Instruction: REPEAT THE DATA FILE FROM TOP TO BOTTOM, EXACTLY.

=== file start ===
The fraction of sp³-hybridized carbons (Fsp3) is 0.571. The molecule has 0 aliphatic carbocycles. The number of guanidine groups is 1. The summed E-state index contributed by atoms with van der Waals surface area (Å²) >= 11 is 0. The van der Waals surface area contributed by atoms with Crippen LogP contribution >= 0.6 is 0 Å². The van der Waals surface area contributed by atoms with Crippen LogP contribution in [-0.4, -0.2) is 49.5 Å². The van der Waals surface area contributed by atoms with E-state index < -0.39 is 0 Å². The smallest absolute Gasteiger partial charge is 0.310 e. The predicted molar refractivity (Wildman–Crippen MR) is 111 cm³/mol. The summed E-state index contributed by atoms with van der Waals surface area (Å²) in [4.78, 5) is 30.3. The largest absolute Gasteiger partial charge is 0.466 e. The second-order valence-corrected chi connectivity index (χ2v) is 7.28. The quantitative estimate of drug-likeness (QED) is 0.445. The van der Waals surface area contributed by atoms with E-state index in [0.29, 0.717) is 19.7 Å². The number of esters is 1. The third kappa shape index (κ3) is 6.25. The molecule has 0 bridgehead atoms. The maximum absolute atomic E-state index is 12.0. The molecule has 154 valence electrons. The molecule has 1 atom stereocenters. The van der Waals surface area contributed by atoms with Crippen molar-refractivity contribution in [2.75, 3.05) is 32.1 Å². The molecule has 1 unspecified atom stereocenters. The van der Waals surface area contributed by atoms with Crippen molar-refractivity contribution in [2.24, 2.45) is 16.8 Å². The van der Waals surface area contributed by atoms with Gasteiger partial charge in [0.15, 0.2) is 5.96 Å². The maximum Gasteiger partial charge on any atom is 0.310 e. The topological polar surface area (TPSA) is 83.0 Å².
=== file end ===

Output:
The fraction of sp³-hybridized carbons (Fsp3) is 0.571. The molecule has 0 aliphatic carbocycles. The number of guanidine groups is 1. The summed E-state index contributed by atoms with van der Waals surface area (Å²) >= 11 is 0. The van der Waals surface area contributed by atoms with Crippen LogP contribution >= 0.6 is 0 Å². The van der Waals surface area contributed by atoms with Crippen LogP contribution in [-0.4, -0.2) is 49.5 Å². The van der Waals surface area contributed by atoms with E-state index < -0.39 is 0 Å². The smallest absolute Gasteiger partial charge is 0.310 e. The predicted molar refractivity (Wildman–Crippen MR) is 111 cm³/mol. The summed E-state index contributed by atoms with van der Waals surface area (Å²) in [4.78, 5) is 30.3. The largest absolute Gasteiger partial charge is 0.466 e. The second-order valence-corrected chi connectivity index (χ2v) is 7.28. The quantitative estimate of drug-likeness (QED) is 0.445. The van der Waals surface area contributed by atoms with E-state index in [0.29, 0.717) is 19.7 Å². The number of esters is 1. The third kappa shape index (κ3) is 6.25. The molecule has 0 bridgehead atoms. The maximum absolute atomic E-state index is 12.0. The molecule has 154 valence electrons. The molecule has 1 atom stereocenters. The van der Waals surface area contributed by atoms with Crippen molar-refractivity contribution in [2.75, 3.05) is 32.1 Å². The molecule has 1 unspecified atom stereocenters. The van der Waals surface area contributed by atoms with Crippen molar-refractivity contribution in [2.24, 2.45) is 16.8 Å². The van der Waals surface area contributed by atoms with Gasteiger partial charge in [0.15, 0.2) is 5.96 Å². The maximum Gasteiger partial charge on any atom is 0.310 e. The topological polar surface area (TPSA) is 83.0 Å².